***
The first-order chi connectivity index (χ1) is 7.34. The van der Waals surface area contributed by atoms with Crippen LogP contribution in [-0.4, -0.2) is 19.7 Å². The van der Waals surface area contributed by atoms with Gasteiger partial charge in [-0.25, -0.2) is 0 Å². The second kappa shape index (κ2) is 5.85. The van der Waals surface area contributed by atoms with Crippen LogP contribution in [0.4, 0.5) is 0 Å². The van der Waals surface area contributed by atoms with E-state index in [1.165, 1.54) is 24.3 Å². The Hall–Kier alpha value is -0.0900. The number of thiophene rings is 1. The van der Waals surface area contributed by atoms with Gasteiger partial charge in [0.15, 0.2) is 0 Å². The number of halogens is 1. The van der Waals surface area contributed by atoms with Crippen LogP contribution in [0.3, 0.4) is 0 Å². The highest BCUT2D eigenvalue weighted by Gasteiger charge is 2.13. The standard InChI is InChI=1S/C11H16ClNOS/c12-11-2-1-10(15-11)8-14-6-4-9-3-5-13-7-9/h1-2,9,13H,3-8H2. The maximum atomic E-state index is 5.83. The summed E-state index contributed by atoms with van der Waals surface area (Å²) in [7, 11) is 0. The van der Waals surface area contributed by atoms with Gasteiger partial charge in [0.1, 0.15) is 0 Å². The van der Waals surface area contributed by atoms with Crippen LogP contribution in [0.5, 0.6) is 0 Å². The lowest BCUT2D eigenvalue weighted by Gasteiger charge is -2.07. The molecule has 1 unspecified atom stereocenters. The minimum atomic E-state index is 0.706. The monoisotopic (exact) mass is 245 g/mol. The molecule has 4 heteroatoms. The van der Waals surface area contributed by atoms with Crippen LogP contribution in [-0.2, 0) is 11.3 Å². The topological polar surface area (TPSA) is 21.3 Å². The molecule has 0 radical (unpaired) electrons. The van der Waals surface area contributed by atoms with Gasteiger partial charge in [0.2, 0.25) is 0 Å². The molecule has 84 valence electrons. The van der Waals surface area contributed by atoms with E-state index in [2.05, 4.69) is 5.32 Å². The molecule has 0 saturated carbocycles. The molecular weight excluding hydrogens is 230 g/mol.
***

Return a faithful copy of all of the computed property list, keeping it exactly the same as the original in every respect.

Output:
The first-order chi connectivity index (χ1) is 7.34. The van der Waals surface area contributed by atoms with Crippen LogP contribution in [-0.4, -0.2) is 19.7 Å². The van der Waals surface area contributed by atoms with Gasteiger partial charge in [-0.25, -0.2) is 0 Å². The second kappa shape index (κ2) is 5.85. The van der Waals surface area contributed by atoms with Crippen LogP contribution in [0.4, 0.5) is 0 Å². The van der Waals surface area contributed by atoms with E-state index in [1.165, 1.54) is 24.3 Å². The Hall–Kier alpha value is -0.0900. The number of thiophene rings is 1. The van der Waals surface area contributed by atoms with Gasteiger partial charge in [0.15, 0.2) is 0 Å². The number of halogens is 1. The van der Waals surface area contributed by atoms with Crippen LogP contribution in [0.3, 0.4) is 0 Å². The highest BCUT2D eigenvalue weighted by Gasteiger charge is 2.13. The standard InChI is InChI=1S/C11H16ClNOS/c12-11-2-1-10(15-11)8-14-6-4-9-3-5-13-7-9/h1-2,9,13H,3-8H2. The maximum atomic E-state index is 5.83. The summed E-state index contributed by atoms with van der Waals surface area (Å²) in [7, 11) is 0. The van der Waals surface area contributed by atoms with Gasteiger partial charge in [0.1, 0.15) is 0 Å². The van der Waals surface area contributed by atoms with Crippen LogP contribution in [0.5, 0.6) is 0 Å². The lowest BCUT2D eigenvalue weighted by Gasteiger charge is -2.07. The molecule has 1 unspecified atom stereocenters. The minimum atomic E-state index is 0.706. The monoisotopic (exact) mass is 245 g/mol. The molecule has 4 heteroatoms. The van der Waals surface area contributed by atoms with Crippen LogP contribution in [-0.2, 0) is 11.3 Å². The topological polar surface area (TPSA) is 21.3 Å². The molecule has 0 radical (unpaired) electrons. The van der Waals surface area contributed by atoms with Gasteiger partial charge in [0.2, 0.25) is 0 Å². The molecule has 84 valence electrons. The van der Waals surface area contributed by atoms with E-state index in [2.05, 4.69) is 5.32 Å². The molecule has 0 saturated carbocycles. The molecular weight excluding hydrogens is 230 g/mol.